Wheeler was matter-of-fact when asked today what he needs to do to improve: “Just being more consistent, throwing more strikes and stuff.’’

Ask any veteran pitcher and he’d say the same thing. That’s one of the things the Mets like about Wheeler.

 

Feb 18

Mets Wise To Pass On Nelson Cruz

The New York Mets insist they have no interest in “slugging’’ outfielder Nelson Cruz. Let’s hope they don’t waiver from that position.

Quotes belong around the word slugging because who really knows if he’s a genuine slugger or a chemistry project?

CRUZ: Just say no.

CRUZ: Just say no.

Cruz served a 50-game suspension for his connection in the Biogenesis case so the legitimacy of his numbers must be questioned. After four non-descript seasons totaling 22 homers, Cruz busted out to hit 33 in 2009.

Then 22, 29, 24 and 27. He never had more than 90 RBI in that five-year span. What can you make of those numbers, especially in a line-up as loaded as the Rangers?

Basically, that’s erratic power, but is it real or chemicals? And, when did he start? How long had he been using?

Whatever documents those answers were found in have not, and will not, be released by Major League Baseball. So, if you’re an owner and hear Cruz’s initial demands were as high as five years at $15 million each, you must take pause.

The Mets have been stung by burdensome, long-term, non-productive contracts over the past five years and the last thing they need is to add another to a 33-year-old.

If Cruz had no doubt about his legitimacy, he should ask for a one-year, incentive-laden deal to prove himself, but he didn’t. Why?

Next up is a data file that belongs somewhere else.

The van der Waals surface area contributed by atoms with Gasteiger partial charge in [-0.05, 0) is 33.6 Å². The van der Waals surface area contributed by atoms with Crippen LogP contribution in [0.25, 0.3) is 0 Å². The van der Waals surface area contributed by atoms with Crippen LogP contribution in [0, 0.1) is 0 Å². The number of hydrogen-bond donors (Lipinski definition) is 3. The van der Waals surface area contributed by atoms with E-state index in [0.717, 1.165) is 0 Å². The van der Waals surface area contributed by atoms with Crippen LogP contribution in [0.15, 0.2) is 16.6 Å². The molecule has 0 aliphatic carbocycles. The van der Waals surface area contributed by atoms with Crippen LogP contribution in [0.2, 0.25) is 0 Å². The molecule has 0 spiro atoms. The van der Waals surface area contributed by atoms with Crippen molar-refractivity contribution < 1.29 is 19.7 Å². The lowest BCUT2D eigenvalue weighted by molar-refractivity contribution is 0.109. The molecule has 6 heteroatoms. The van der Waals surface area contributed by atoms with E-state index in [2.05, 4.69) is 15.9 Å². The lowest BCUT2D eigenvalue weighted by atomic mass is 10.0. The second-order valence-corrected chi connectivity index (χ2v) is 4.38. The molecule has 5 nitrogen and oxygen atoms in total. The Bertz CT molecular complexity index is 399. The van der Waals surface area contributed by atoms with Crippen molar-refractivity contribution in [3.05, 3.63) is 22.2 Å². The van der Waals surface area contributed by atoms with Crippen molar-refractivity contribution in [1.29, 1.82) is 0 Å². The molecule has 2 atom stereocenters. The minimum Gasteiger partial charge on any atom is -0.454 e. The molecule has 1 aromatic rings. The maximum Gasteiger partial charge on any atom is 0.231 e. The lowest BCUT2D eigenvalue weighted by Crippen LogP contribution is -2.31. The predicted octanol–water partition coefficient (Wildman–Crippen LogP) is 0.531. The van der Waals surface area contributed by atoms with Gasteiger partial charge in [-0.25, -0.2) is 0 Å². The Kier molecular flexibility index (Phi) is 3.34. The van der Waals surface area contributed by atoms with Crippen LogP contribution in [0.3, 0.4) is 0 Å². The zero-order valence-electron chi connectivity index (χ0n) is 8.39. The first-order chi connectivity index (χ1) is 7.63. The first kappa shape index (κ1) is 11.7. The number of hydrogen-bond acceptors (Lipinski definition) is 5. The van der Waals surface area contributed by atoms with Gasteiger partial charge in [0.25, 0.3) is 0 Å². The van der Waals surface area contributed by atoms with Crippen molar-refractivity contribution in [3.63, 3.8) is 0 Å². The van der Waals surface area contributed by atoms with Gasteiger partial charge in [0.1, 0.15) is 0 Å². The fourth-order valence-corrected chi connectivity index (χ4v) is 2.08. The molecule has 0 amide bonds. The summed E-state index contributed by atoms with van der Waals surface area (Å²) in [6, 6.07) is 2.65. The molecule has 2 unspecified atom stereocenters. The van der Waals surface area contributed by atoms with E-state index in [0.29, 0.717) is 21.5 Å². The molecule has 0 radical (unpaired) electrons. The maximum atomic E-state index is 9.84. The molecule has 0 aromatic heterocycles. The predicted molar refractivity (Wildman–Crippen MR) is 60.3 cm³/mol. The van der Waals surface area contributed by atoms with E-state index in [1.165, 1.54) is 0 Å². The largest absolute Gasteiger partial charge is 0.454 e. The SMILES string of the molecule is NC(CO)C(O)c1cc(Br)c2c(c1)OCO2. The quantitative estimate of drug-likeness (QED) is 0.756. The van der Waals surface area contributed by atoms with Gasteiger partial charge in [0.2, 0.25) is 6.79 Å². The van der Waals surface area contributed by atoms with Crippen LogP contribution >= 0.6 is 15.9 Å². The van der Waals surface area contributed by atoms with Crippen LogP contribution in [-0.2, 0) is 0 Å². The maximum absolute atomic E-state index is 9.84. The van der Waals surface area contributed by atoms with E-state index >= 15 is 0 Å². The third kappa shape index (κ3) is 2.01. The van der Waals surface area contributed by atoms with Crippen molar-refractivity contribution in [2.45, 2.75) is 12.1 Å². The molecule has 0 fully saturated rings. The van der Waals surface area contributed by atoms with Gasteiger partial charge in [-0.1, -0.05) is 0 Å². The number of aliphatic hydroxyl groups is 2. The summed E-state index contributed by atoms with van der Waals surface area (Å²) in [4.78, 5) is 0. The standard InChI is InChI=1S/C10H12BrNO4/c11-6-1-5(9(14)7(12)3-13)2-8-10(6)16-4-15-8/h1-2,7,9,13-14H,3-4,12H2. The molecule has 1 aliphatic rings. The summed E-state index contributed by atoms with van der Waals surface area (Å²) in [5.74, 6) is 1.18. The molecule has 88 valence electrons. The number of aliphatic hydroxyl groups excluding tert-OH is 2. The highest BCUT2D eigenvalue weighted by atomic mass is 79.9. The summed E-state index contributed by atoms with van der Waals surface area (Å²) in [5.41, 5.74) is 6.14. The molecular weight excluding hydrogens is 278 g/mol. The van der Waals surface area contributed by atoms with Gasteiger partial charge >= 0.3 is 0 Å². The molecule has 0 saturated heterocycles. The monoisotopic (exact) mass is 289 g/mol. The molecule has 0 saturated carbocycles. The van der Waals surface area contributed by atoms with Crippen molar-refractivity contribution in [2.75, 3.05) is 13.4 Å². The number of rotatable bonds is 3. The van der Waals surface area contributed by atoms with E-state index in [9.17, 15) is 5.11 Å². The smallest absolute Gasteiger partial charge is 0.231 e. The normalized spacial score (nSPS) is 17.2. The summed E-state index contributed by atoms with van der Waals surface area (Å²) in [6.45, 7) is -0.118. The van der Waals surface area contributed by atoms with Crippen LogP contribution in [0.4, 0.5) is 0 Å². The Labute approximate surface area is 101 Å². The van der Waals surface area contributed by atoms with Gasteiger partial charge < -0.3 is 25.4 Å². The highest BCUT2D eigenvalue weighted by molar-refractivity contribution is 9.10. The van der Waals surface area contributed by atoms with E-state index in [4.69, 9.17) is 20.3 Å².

That question, plus Cruz’s age, questionable numbers, and contractual demands all combine to make him a risk the Mets should not take.

ON DECK:  What about Wilmer Flores at shortstop?

Feb 15

Bartolo Colon Arrives In Camp

Bartolo Colon signed with the New York Mets for the same reason most free agents go to a new team – they offered the most. At 40, Colon didn’t have many teams banging on his door. Nobody was offering $20 million over two years like the Mets.

COLON: Hired gun.

COLON: Hired gun.

“Other teams had one-year offers,’’ Colon told reporters Saturday in Port St. Lucie. “The second year really sealed the deal for me with the Mets.’’

Colon said he left it to his agent to find him a team that would be the best fit, but the fit was in the number of years and dollar amount. Yes, Colon is a mercenary, but that’s the nature of the sport.

The Mets could have had younger, more durable and potentially more productive pitchers, but they didn’t want to spend the money. This was the ultimate business relationship.

Colon, once nabbed for PED use, was 18-6 with a 2.65 ERA last year over 30 starts with Oakland, numbers he said even surprised himself. The Mets are gambling Colon has at least one more year in him to fill the void left by Matt Harvey’s injury.

The Mets don’t expect Colon to lose it overnight. As far as the second year, that’s for insurance for 2015 if the Mets’ young pitching is slow in developing.

The 265-pound Colon said he’s always pitched heavy and plans to pitch, “until my body can’t take it any more.’’

ON DECK: Wrapping up the week.